California’s response to the CMS Medicaid Fiscal Accountability Rule proposal
The California Department of Health Care Services (DHCS) has released its comments in response to the Center for Medicare & Medicaid Services (CMS) proposed Medicaid Fiscal Accountability Regulation (MFAR).
The rule, entitled “Medicaid Program; Medicaid Fiscal Accountability Regulation” was published November 18, 2019 and is aimed at safeguarding the fiscal integrity of the Medicaid program through rules designed to ensure states receiving federal matching funds are complying with federal law.
DHCS issued pointed comments about the rule’s substance, scope, and financial impact.
The Proposed Rule, nearly in its entirety, is significantly flawed and would have devastating impacts to State programs and budgets. While we agree with the importance of ensuring fiscal accountability and transparency in Medicaid administration, DHCS believes the proposal goes far beyond these purported goals by uprooting past and current policies on which Medicaid programs are built and financed.”
One health policy insider told State of Reform the financial impact to California could start at $25 billion.
DHCS took particular issue with the notion that the rule’s language doesn’t upend established norms regarding the purview of CMS, writing:
The Proposed Rule includes many instances of overreach or inconsistency with authorizing Medicaid statute and constitutes a significant departure from longstanding CMS interpretations (many in place for decades). As a result, we strongly object to the characterization that the proposal is largely a codification of existing CMS policies.”
DHCS also raised the alarm about the rule’s potential to render current regulations unfair by affording CMS undue discretion over Medicaid expenditures.
DHCS rounded out its case by lamenting bureaucratic inefficiencies the rule could usher in: “the rule imposes a multitude of new reporting requirements that are overly burdensome and duplicative and will require wholesale changes at the State and local levels.”
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The rule’s changes to CMS interpretations regarding several Medicaid funding mechanisms — intergovernmental transfers (IGTs), Certified Public Expenditures (CPEs), and provider taxes — were singled out near the top of DHCS’s released comments.
The changes, according to DHCS, “seemingly threaten a sizeable portion of the funds that support services and administrative activities performed by safety net providers that are the foundation of California’s Medicaid Program (known as Medi-Cal).”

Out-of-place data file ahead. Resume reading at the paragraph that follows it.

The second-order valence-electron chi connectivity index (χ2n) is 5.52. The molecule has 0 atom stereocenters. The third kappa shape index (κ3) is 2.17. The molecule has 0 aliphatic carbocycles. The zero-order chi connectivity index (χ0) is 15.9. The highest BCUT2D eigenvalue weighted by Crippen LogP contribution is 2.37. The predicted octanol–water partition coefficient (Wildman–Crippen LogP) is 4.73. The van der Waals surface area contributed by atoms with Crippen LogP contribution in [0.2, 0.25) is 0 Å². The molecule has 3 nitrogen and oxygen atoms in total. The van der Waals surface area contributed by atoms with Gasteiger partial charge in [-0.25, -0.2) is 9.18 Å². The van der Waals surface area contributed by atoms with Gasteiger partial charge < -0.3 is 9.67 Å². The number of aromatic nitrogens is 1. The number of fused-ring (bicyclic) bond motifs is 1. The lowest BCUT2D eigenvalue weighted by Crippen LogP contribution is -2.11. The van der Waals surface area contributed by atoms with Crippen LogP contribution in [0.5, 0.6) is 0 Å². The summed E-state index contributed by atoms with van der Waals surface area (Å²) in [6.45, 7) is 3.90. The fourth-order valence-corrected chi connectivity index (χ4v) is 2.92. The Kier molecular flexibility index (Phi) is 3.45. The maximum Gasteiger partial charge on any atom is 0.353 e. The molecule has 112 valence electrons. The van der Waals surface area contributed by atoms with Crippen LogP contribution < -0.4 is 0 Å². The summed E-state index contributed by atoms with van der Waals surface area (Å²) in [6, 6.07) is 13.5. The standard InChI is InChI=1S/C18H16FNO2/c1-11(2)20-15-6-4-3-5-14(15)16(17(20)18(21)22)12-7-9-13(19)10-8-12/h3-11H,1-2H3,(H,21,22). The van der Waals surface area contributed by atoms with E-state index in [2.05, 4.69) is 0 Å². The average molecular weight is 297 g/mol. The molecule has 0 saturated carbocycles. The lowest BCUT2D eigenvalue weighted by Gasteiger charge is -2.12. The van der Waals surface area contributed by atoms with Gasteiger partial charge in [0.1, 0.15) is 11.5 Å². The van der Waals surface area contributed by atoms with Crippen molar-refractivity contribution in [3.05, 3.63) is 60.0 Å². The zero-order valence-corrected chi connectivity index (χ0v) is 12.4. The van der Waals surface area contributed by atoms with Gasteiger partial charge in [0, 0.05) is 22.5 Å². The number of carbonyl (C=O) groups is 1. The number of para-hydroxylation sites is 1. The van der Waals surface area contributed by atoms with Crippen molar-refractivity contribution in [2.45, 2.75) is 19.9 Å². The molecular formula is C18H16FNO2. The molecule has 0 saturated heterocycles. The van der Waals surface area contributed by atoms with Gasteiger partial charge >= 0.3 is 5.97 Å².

Furthermore, DHCS did not mince words on the rule’s proposed changes to the regulatory structure and authority of CMS.
The proposed changes also exceed the authority granted in the Medicaid Act by codifying a type of open-ended discretion and ill-defined regulatory framework that is ripe for arbitrary and capricious treatment of States. If finalized, this will not only result in inconsistent results among programs, but will also leave States straddled with significant uncertainty over approvals or the availability of federal financial participation for such arrangements. This will make it nearly impossible to sufficiently plan for operational and budget needs.”
Though the rule relates to Medicaid fiscal accountability, the issues raised by DHCS did not just concern Medicaid; “such impacts would almost assuredly diminish the ability of our beneficiaries to access timely care, would leave States hamstrung in pursuing value-based and other innovative payment and delivery initiatives, and would cause instability in health care markets even beyond Medicaid.”
The comments also offered a diagnosis for how to make the rule, should it be finalized, more workable for states. Namely, DHCS is calling for modifications to language surrounding state/local taxes, providers tax waivers, supplemental payments, and fee-for-Service Payment and Provider Contribution Reporting.
The modifications proposed by DHCS are copied below.
Revert to the existing “public funds” language at § 433.51 or add substantial clarification recognizing the legitimacy of patient care revenue and other sources of State/local funds.”
Provider tax waivers
Rescind the “undue burden” test proposed at § 433.68(e), or provide for a safe harbor in waiver approvals with a reasonable 3:1 allowable magnitude of differential tax treatment between Medicaid and non-Medicaid activities.”
Allow for at least three State fiscal years following the finalized rule to begin a staggered phase-in of the time-limited approval periods for supplemental payments under § 447.252(d).”
Fee-for-Service Payment and Provider Contribution Reporting
Provide States at least five State fiscal years following the finalization rule before § 447.288(c)(1)-(3) is effective. Limit new reporting to a single annual report on a cash accounting basis and that is due one year from the close of the fiscal year.”